THE Mercury is backing a fight to protect Lincolnshire sausages – and is calling on readers to join our campaign.
We are supporting butchers from across the area who are outraged that the Department for Food, Environment and Rural Affairs has rejected a bid to grant the sausage Protected Geographical Indication.
The status would have meant that only sausages produced in the county of a specific quality could have been sold under the title of Lincolnshire sausages.
We say only bangers made in the county containing at least 70 per cent pork and sage should be called Lincolnshire sausages. At present 95 per cent of so-called Lincolnshire sausages are made outside the county.
The bid to Defra was made by the Lincolnshire Sausage Association which has until June 15 to decide whether to appeal. We hope it will – and want a wave of public opinion to support its efforts.
BUTCHERS in the area say they are extremely disappointed by the decision not to give Lincolnshire sausages protected status.
The owner of meat and poultry suppliers Grasmere Farm, Stuart Stables, is a member of the committee which put together the application for protected status.
He said: “Defra has kowtowed to the wishes of big businesses with huge financial clout which is disappointing. They have effectively said there is no such thing as a Lincolnshire sausage because everyone else has jumped on the bandwagon.
“We know ourselves that if you go into Nelsons or our shop, you get a slightly different sausage but the essence is the same and if you go to Cornwall, there is a vast difference between Cornish pasties but that won protection.
“It’s about the coarseness of the texture and the flavours of sage. Other sausages produced from outside of the county are vastly inferior.”
Grasmere Farm has a farm shop in Deeping St James, where it is based, and a shop in High Street, Stamford, and Mr Stables said both shops sold “vast amounts of Lincolnshire sausages” compared to its next most popular sausage, a plain pork.
Guy Gilman is director of Nelsons Butchers, which is based in North Street, Stamford, and has shops in Broad Street and Red Lion Square.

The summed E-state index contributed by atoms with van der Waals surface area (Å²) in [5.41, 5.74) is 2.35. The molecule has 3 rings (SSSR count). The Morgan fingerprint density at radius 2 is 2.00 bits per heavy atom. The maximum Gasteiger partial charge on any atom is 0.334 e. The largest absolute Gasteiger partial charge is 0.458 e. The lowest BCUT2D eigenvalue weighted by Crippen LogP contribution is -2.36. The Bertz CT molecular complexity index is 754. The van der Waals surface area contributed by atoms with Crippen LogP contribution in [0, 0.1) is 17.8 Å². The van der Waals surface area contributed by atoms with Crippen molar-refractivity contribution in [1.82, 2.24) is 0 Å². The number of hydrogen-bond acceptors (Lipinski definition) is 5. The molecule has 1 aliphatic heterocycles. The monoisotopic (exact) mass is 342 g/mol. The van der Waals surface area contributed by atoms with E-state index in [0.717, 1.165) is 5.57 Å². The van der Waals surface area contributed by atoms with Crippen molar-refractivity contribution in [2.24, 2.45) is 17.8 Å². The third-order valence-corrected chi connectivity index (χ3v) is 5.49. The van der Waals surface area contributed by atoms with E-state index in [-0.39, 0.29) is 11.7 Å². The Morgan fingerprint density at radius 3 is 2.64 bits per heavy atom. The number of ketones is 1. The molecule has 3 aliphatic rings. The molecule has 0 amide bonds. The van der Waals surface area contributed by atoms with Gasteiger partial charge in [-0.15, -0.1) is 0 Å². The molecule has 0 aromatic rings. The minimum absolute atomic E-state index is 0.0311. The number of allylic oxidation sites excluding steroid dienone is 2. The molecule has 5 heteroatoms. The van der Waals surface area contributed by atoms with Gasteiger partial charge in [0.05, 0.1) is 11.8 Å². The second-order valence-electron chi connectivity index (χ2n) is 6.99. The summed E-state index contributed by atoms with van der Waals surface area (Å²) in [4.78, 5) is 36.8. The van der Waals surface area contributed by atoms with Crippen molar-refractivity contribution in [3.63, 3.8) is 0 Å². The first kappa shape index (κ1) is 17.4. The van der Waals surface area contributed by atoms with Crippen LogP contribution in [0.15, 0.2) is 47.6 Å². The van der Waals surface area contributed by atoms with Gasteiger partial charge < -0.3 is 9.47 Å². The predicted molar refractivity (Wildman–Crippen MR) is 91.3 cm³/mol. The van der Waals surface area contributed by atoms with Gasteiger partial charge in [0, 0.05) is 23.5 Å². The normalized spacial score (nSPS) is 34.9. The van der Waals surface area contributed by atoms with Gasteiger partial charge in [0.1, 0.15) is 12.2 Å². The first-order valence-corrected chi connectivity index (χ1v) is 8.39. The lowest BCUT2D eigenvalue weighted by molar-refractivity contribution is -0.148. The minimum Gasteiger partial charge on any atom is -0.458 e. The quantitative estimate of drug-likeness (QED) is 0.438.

Mr Gilman said getting the protected status would “preserve the quality of the sausages”.
He said: “This is a sad day for the Lincolnshire sausage. This is another example where a fantastic regional product made by artisan producers is butchered by large scale producers for the mass market producing a poor quality product.”
More than 30 varieties of sausages are produced at Groovy Foods in Stamford Road, Bourne, and Rachael Robinson who runs the farm shop with her husband Duncan said their Lincolnshire and love sausage was still one of the most popular.
She said: “It’s great to have a product specific to your area to be proud of. Our Lincolnshire and love sausage is by far our most popular. People come from far and wide to get a traditional Lincolnshire sausage.”
And Alec Day of Alec Day Butchers in Abbey Road, Bourne, said: “If they can protect the Melton Mowbray pork pie, I don’t see why they can’t do it with our sausages.
“It would have stopped a lot of people out of the county selling them which would have been good for business.”
If the application had been granted, it would have meant that all Lincolnshire sausages produced in the county would have contained at least 70 per cent pork with seven core ingredients, including the key ingredient of sage.
The association argued that Lincolnshire sausages have a long-standing association with the county having been made here at least 150 years and are produced by about 150 butchers in the county using family recipes.
In turning down the application, the Department for Food, Environment and Rural Affairs said there were too many different recipes being used, there was no link between the ingredients used in the sausages and the county and that the reputation of Lincolnshire sausages was not linked to the county.
The department also said that 95 per cent of all sausages labelled Lincolnshire were produced outside the county.
There were three objections to the application but one of those objectors was representing five sausage manufacturers, all based outside of Lincolnshire.
Chairman of the association Janet Godfrey said: “Support for this application from Defra would have helped to boost well over 150 small to medium businesses in the county and we are sad and disappointed with the decision.”
Mrs Godfrey, who is based in Brigg, North Lincolnshire, said the association was trying to raise the funds to appeal.
She added that she was delighted with all the support received so far, which even includes the Lincolnshire Sausage Protest Song penned by The Ruffs and can be viewed at www.stamfordmercury.co.uk.
You can get involved in the campaign to protect the Lincolnshire sausage.
Add your name to the petition coupon in this week’s Mercury demanding Defra gives the Lincolnshire sausage protected status.
We will forward all completed coupons to Defra.
Complete the coupon and send it to Rutland and Stamford Mercury, Sheep Market, Stamford PE9 2 QZ.